By April 5, 2014 0 Comments Read More →

Disney removes obstacles for theme park visitors

The Great Pyramids and the Taj Mahal are among the top tourist destinations in the world, but they can’t compete on sheer volume with Walt Disney World in Orlando, Florida, where an estimated 52.5 million travelers flock each year.

Nor can the pyramids or the Taj boast that they go out of their way to accommodate those with disabilities, ranging from paralysis to hearing difficulties to autism. Walt Disney World in Orlando and Disneyland, its counterpart on the West Coast, may be the most accommodating of all worldwide visitor attractions, with amenities that include:

• Wheelchair rentals ($12 per day); and Electronic Conveyance Vehicle (ECV) rentals ($70 per day, including $20 deposit returned at end of day)

• Braille maps in all parks

• Sign language interpreters and hearing assistance devices available free on a scheduled basis

• Accommodations for service dogs at certain attractions

• A special “transfer-practice” area at one high-speed attraction that gives wheelchair users a chance to try shifting laterally from their wheelchairs to the ride vehicle to make sure they feel comfortable with the transition

Part of this is simply good salesmanship. It would be impossible for most disabled travelers to enjoy theme parks without special accommodations. Disney World itself covers 43 square miles, the size of many cities. Visitors can use Disney’s free internal system of buses and trams to travel from one attraction to another, of course, but for those with mobility limitations, a wheelchair or scooter is a must.

Guidebooks for each of the theme parks, including Epcot, give specific information on how and where to rent wheelchairs and Electronic Conveyance Vehicles (ECVs); services for those with visual disabilities; assistance for those with hearing difficulties (including sign language interpreters), and information on service animals:

Despite these efforts, Disney drew heavy criticism from disabled advocates last year when it changed its policy on access to attractions, where long lines can sometimes stretch for two to three hours. Under the old policy, guests with a disability automatically received a Guest Assistance Card (GAC), which allowed them to be ushered to the front of any line.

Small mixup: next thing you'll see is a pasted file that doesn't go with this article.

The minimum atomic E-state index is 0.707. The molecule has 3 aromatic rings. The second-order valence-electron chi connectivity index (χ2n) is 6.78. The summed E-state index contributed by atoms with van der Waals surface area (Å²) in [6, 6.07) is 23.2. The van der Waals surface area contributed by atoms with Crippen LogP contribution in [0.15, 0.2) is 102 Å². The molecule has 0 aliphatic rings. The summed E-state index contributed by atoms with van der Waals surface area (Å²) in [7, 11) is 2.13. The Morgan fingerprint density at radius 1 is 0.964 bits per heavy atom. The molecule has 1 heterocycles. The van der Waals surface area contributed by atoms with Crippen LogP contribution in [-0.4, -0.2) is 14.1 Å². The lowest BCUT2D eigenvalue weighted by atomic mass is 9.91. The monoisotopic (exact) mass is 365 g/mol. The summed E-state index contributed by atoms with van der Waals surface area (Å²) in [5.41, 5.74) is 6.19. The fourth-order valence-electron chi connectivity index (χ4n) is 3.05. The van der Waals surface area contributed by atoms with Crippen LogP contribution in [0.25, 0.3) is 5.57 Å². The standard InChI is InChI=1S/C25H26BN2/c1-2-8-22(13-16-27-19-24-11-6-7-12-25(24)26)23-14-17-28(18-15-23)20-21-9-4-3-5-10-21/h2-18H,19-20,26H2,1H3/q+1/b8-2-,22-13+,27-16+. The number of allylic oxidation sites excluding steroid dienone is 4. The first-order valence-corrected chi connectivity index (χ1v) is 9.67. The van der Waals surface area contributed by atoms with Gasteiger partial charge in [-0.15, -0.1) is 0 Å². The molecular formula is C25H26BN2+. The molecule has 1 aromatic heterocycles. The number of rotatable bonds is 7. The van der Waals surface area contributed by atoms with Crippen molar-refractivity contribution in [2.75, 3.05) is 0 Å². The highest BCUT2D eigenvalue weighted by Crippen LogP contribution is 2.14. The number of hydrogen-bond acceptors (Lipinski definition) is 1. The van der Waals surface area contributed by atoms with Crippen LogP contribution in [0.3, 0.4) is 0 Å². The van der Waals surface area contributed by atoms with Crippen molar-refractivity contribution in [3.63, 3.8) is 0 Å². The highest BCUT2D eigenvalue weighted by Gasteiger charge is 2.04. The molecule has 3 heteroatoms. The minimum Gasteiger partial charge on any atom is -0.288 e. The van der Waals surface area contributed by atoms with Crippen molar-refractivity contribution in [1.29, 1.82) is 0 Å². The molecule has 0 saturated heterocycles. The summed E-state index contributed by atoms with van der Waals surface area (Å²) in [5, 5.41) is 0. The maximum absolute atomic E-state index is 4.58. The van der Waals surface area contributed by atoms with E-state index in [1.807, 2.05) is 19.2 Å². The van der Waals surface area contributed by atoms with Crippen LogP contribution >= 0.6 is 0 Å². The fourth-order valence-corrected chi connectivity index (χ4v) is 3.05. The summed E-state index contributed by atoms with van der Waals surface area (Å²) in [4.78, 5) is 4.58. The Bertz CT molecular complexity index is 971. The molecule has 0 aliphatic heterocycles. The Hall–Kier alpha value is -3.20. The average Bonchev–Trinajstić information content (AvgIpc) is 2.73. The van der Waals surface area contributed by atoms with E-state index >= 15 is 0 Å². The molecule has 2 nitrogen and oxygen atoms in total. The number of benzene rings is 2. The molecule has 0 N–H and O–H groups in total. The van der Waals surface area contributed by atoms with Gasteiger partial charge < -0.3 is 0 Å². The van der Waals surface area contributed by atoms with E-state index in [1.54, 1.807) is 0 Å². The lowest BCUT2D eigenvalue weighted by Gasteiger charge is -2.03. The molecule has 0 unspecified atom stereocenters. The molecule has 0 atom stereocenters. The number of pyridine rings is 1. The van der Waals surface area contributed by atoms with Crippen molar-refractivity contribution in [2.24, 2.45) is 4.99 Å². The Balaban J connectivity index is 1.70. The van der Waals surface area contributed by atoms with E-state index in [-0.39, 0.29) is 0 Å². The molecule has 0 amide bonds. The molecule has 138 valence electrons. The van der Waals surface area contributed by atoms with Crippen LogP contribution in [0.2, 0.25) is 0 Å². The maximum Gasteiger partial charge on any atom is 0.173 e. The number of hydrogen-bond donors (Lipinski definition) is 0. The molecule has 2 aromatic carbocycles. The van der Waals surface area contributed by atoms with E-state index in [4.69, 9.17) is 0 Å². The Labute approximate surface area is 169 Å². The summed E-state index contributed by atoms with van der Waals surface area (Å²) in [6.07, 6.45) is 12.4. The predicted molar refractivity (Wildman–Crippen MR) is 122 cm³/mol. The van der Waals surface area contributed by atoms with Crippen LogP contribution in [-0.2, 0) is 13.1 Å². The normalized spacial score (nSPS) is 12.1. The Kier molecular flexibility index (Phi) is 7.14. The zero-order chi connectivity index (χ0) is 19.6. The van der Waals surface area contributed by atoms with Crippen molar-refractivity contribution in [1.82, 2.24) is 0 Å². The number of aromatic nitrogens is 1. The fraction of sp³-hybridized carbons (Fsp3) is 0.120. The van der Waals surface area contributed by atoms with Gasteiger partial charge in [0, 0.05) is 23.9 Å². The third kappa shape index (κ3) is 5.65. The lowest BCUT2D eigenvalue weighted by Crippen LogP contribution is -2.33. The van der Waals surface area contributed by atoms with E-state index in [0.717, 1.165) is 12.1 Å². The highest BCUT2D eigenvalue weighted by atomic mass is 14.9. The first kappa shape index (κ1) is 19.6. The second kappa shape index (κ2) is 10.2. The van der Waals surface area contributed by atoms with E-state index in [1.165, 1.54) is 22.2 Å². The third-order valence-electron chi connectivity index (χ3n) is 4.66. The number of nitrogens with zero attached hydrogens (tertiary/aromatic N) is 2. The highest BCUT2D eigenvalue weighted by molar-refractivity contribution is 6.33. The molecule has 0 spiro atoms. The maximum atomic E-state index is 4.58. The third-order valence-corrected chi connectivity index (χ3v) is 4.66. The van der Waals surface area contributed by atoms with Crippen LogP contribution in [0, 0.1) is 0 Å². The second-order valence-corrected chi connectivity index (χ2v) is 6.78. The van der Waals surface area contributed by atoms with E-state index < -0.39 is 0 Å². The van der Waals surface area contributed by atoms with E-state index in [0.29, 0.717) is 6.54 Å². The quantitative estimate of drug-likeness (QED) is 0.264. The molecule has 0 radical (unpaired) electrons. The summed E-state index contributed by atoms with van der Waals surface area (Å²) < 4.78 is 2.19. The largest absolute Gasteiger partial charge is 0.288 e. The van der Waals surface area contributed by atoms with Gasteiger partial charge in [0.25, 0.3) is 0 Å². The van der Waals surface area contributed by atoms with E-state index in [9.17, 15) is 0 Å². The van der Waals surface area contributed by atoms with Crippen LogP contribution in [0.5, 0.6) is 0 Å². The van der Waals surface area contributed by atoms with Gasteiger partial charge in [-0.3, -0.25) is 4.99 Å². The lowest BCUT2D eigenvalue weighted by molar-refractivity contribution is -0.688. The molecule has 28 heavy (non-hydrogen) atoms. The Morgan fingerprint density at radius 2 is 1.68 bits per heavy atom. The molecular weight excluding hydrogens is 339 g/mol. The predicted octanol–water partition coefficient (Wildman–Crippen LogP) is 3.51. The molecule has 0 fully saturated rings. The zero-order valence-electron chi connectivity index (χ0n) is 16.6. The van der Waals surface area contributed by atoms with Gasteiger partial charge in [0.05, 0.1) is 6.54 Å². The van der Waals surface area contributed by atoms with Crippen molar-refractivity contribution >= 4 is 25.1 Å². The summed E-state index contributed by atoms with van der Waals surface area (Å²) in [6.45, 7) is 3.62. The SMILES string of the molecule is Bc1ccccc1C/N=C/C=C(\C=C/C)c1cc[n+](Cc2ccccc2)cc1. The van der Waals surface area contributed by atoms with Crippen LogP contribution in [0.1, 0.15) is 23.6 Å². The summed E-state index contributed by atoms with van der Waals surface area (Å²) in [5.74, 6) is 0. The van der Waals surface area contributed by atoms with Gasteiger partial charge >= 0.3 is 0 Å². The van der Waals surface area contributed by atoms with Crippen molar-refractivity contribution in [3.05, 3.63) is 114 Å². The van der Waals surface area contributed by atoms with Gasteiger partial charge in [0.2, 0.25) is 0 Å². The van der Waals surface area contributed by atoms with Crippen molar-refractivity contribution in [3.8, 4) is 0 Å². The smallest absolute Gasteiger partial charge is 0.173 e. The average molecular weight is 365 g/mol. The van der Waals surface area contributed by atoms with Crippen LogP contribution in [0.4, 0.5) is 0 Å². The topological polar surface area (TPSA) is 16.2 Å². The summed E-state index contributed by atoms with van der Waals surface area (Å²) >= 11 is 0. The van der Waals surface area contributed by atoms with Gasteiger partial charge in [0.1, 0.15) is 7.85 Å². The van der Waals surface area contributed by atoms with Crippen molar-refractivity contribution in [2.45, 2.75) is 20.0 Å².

Reported abuses of the system, especially by able-bodied tourists who used the cards to cut lines, led Disney to revoke the head-of-the-line policy. According to Robert Niles, founder and editor of, it was not only abuse of the system that prompted the change, but that the old access card “was used too much by people with disabilities.”

The previous access policy made Disney so attractive for millions of people with disabilities that it had become a preferred entertainment destination, according to Niles, and the system simply got overwhelmed.

As many as 2,000 of the old GAC cards were being issued on busy days at the two Disney parks on the East and West coasts, according to Mice Chat, an unofficial Disney blog, meaning that at least 10 percent of park visitors daily, and up to a quarter of those on some rides, were able to skip to the head of queues.

Its many efforts to offer special services still make the theme park a desirable attraction. Under the new policy, Disney now provides a Disability Access Service (DAS) card, which gives the holder the option of going elsewhere and returning at the appointed time, or waiting in a special, unrestricted area. DAS cards are not issued in advance. Visitors must check in at a Guest Relations desk when they enter a park. For complete details on the DAS cards, see:

The card is not designed for those using wheelchairs or scooters, because they can simply wait in a line or get a Disney FASTPASS, which entitles anyone to secure a later time for an attraction and return at that time.

Fastpass + is a new offering available with your ticket, package or annual pass, which permits visitors to reserve attraction times in advance. See more about Fastpass+:


According to a Disney spokeswoman, not everyone qualifies for the new DAS card. She said decisions are made on a “case by case” basis when visitors request the card at a Guest Relations desk. For a personal experience with this new policy, see

Does my husband qualify for special access?

Perhaps one of the more unusual accommodations at Disney is the extensive service for those with autism or other cognitive disabilities. Along with the usual stroller and wheelchair availability, services include break areas for those who become over-stimulated; companion restrooms, which are larger and accommodate more than one person; attraction guides, which give information on special effects that may be disturbing, such as loud noises, flashing lights or periods of darkness; and even dietary accommodations at Disney restaurants for such needs as food allergies or special diets.

For details on all special services for autism and cognitive disabilities, see


Among the more unusual tips from Disney:

It is recommended that you take a photo of the guest with a cognitive disability on your mobile device or digital camera, especially if he or she has a tendency to wander off. You may also consider making a nametag that includes his or her name, as well as your name and mobile phone number.

Tips such as these are useful for planning a Walt Disney World vacation in advance—a strategy highly recommended for a theme park so popular that it sells more than three million mouse hats and nine million French fries every year. See

Insider tips for a smooth Disney ride

Posted in: Amusement parks

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